Now there was simply no way for me to be systematic or comprehensive about my approach to drinking from the fourth machine. As much as I would have liked to have had some of Ritual’s, Coffee Klatch’s, or Intelligentsia’s coffee, I just couldn’t work them into my schedule (I’ve also tried each of them before). I also probably favored coffee from the Clover since the line was shorter (and, secretly, I prefer drip). Finally, I meandered a bit between macchiatos and straight shots of espresso.
I’ve included my notes below in a very roughly, favorite to least favorite order. But please don’t take this rank ordering too seriously. Everything I tasted really was superb and would probably be worthy of at least a 3+ in my ordinary ranking system, making their way up to the tops of the fours. There was nary a poorly pulled shot or poorly brewed cup in the bunch. The differences to me were between a coffee that was wonderfully made and good to the last drop and one that knocked my socks off.
- An espresso made with Ecco Caffé’s competition blend – I think I heard them right that this is a blend of Ethiopian and Brazilian Cup of Excellence coffees. It was very distinct with lots of honey and brown sugar, lightly acidic. I also noticed some floral notes and hints of black tea.
- A shot of “Lemon Burst” espresso, from Flying Goat Coffee. This Ethiopian and Costa Rican blend comes across just as you might expect from the name – an explosion of lemon, but sweet like a lemon drop without any bitterness. I’m not sure if this is a day-to-day espresso, but a perfect example of Flying Goat’s nailing a true artistic vision.
- A shot of espresso with Barefoot Coffee’s competition blend, also known as the Element 114 blend. This is a beautiful two-toned espresso, with a layer of bright citrus and berry clearly separated on the palate from an under-layer of dark chocolate and caramel. I think this one would have been even more phenomenal with milk.
- A shot of espresso from Verve Coffee Roasters in Santa Cruz. This was their standard espresso blend – Brazil, Costa Rica and a few origins I didn’t quite hear. A nice medium bodied espresso, with lots of chocolate and hints of red wine and cherry and a pronounced tobacco aftertaste.
- A shot of Pacific Bay Coffee Company’s Diablo espresso. As good as ever. A solid, deep, rich espresso. Chocolate with hints of citrus and some other fruit notes.
- A Sumatran single-origin decaf espresso from Barefoot Coffee Roasters. It was rich and earthy like a good Sumatran should be, a flavor profile that one doesn’t always expect in espresso, but a really nice foil to the typical bright notes of any espresso. Quite good, especially for a decaf.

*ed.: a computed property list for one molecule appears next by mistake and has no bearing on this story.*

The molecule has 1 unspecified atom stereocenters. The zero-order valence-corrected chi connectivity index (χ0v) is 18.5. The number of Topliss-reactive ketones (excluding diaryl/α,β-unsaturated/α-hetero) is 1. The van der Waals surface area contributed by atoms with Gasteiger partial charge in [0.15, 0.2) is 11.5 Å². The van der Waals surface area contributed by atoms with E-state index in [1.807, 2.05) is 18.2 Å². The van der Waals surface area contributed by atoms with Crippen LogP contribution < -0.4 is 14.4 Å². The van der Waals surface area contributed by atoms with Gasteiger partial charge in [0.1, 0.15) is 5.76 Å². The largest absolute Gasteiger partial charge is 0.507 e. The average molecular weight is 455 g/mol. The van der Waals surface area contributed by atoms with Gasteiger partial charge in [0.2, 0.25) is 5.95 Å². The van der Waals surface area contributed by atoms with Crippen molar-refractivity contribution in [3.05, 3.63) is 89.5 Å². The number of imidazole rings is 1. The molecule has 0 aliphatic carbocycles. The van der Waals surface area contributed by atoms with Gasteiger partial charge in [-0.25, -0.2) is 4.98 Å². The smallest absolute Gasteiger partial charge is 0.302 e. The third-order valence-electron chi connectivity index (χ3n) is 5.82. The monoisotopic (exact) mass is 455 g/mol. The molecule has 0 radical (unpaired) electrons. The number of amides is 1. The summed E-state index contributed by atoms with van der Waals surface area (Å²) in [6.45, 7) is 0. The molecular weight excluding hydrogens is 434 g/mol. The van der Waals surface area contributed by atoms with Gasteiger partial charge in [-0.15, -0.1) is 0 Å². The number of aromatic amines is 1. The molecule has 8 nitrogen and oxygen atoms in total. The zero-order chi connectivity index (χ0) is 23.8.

- A macchiato from Weaver’s Coffee and Tea made with their blend, “The Blend.” It was very creamy, smooth and well-balanced. Well-pulled and well-constructed, but not particularly distinct.
- Kenya Nyeri Hill Peaberry from Flying Goat. These were some of the tiniest beans I’ve seen (see the picture) and super light in color. A really fantastic, very bright, yet gentle coffee with lots of citrus that was somehow neither too lemony nor off-balance in the cup. Once I got past the citrus, I started to notice lots of delicate tea flavors, very floral, with hints of jasmine with lots of sweet, full tobacco flavor coming out in the end. This is a coffee I’d very much like to repeat – hopefully it comes out this well at home.
- A gorgeous Ethiopian Yirgacheffe from the Konga Cooperative roasted by Ecco Caffe. One of the best Yergacheffes I’ve tasted in a long time. Lots of distinctive jasmine notes. A very clean and subtle cup, reminiscent of some of Gesha variety coffees I’ve tried. This and the Kenya Peaberry from Flying Goat were my two favorite Coffees of the competition.
- I finally had the opportunity to try Blue Bottle Coffee on the Clover and I certainly was not disappointed. This Brazil Chapada Diamantina was syrupy and rich with flavors of buttery brown sugar. There were also some distinct floral notes. Rose, I think.
- The Don Oswaldo Colombian coffee from Taylor Maid Farms. I don’t know if it was the clover, but this coffee was surprisingly good and I’m not normally the biggest fan of Taylor Maid. This certainly inspired me to give them another chance. I had down “cinnamon,” “very clean,” and “tobacco.”
- An Ethiopian Yirgacheffe from Pacific Bay. A darker roasted Yergacheffee with some hints of berries and floral notes poking through a more medium bodied cup.
- Barefoot Coffee’s Guatemala. I know this coffee probably deserves to be higher in the list. I thought I heard COE #10, but I only see a #2 on Barefoot’s website. I remember a very bright, clean coffee with some really nice chocolate notes. However, my taste buds were burnt form the weekend and having just downed two of Barefoot’s espressos. Could I have a re-taste please?
- From Moksha Coffee Roasters in Mountain View, I wrote down the “Oasis” blend, which I can’t find on their website. I do know it was a blend of Indian and Ethiopian coffees and was pleasant, with just a slight burst of acidity. It was a very clean cup with hints of tobacco.